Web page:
EU Timber Regulation
American hardwood industry endorses EU efforts to eradicate illegal timber trade
As the representative trade association of one of the world’s largest hardwood exporting industries, the American Hardwood Export Council (AHEC) has a considerable stake in eradicating illegal wood from trade. A major concern for AHEC is that neither the value nor the reputation of legally harvested products is undermined in world markets by competing products from illicit sources.
For this reason, AHEC was a leading supporter, through membership of the U.S. Hardwood Federation, of the U.S. Lacey Act Amendment of May 2008. This makes it an offence within the U.S. to possess any plant (excluding agricultural crops but including wood and derivative products) "taken, possessed, transported, or sold" in violation of any relevant foreign or state law.
AHEC has also been closely involved with, and fully supports, the efforts by the European Union to enforce the EU Timber Regulation from 3 March 2013. This regulation imposes mandatory requirements on companies that “first place” forest products on the EU market to implement a “due diligence system” to minimise the risk of illegal wood entering the EU. Any such company failing to demonstrate due diligence, or found to have placed illegally harvested wood on the EU market, is subject to legal sanction.
Innovative risk based approach to supply chain management
A key strength of the EUTR is that while it establishes tough sanctions for any failures in due diligence, it is flexible on the mechanisms by which legality may be demonstrated. This responds to the reality of complex international supply chains and highly variable regulatory systems in timber supplying countries.
Nor does EUTR impose unnecessary new controls on suppliers in regions where the existing legal framework is effective. The law does not require European regulatory authorities to capture or monitor individual shipments to ensure they are legal. Instead it focuses on ensuring that EU timber importing companies have effective management systems to reduce the risk of trade in illegal wood. By doing so, it builds on existing due diligence systems that have been applied by responsible European traders for many years.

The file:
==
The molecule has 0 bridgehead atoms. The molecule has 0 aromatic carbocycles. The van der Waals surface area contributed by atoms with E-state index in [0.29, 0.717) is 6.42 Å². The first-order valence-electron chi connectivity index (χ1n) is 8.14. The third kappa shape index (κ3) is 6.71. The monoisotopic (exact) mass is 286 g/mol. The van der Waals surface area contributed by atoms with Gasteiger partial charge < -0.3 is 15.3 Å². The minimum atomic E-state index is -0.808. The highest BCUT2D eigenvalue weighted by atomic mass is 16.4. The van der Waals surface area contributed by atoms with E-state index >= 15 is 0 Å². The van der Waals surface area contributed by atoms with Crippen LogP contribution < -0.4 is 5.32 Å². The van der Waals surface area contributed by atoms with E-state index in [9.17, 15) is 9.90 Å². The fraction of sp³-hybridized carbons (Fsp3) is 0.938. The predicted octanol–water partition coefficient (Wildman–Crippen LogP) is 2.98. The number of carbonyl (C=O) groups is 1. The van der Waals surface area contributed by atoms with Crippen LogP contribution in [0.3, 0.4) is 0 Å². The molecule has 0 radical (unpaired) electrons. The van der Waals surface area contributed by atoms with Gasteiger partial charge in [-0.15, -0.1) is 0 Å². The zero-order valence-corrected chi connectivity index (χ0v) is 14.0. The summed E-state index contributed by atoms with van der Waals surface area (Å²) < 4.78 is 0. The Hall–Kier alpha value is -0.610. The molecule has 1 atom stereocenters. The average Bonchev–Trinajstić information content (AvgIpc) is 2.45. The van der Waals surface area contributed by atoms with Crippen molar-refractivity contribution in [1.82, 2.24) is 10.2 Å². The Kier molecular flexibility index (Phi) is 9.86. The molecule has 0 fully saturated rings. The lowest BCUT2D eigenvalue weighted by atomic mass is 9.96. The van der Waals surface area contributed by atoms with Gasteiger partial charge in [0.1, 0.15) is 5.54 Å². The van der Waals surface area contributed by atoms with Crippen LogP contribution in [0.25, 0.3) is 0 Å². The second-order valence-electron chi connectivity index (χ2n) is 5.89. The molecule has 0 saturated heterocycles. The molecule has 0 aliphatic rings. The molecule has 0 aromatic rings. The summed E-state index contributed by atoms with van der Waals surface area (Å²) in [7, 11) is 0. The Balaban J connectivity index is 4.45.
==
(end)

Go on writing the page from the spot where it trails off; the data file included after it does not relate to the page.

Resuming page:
EUTR requires that the EU importer is able to identify for every product group the "country of harvest and, where applicable, the sub-national region and the concession of harvest". Information on origin beyond country of harvest is required only in those circumstances where the EU importer judges that the risk of illegal harvesting varies between sub-national regions or between concessions within those regions.
Under EUTR, the importer’s due diligence system must "provide access to documents or other information indicating compliance of those timber and timber products with the applicable legislation". No specific requirements are established for the types of documents and other information most appropriate to meet this obligation. However, they must be of appropriate quality, credibility and scope to allow the EU importer to determine that a timber product is of negligible risk in terms of illegal supply.
Demonstrating EUTR conformance with U.S. hardwoods
In the case of U.S. hardwoods, this requirement is satisfied through the comprehensive “Assessment of Lawful Harvesting & Sustainability of U.S. Hardwood Exports” commissioned by AHEC and undertaken by Seneca Creek Associates, a team comprised of well-regarded and independent analysts and experts in the field of U.S. forest policy and forest certification. The Seneca Creek team compiled detailed information on the scope, effectiveness and enforcement of federal, state, and local regulatory programs across all the U.S. hardwood producing states.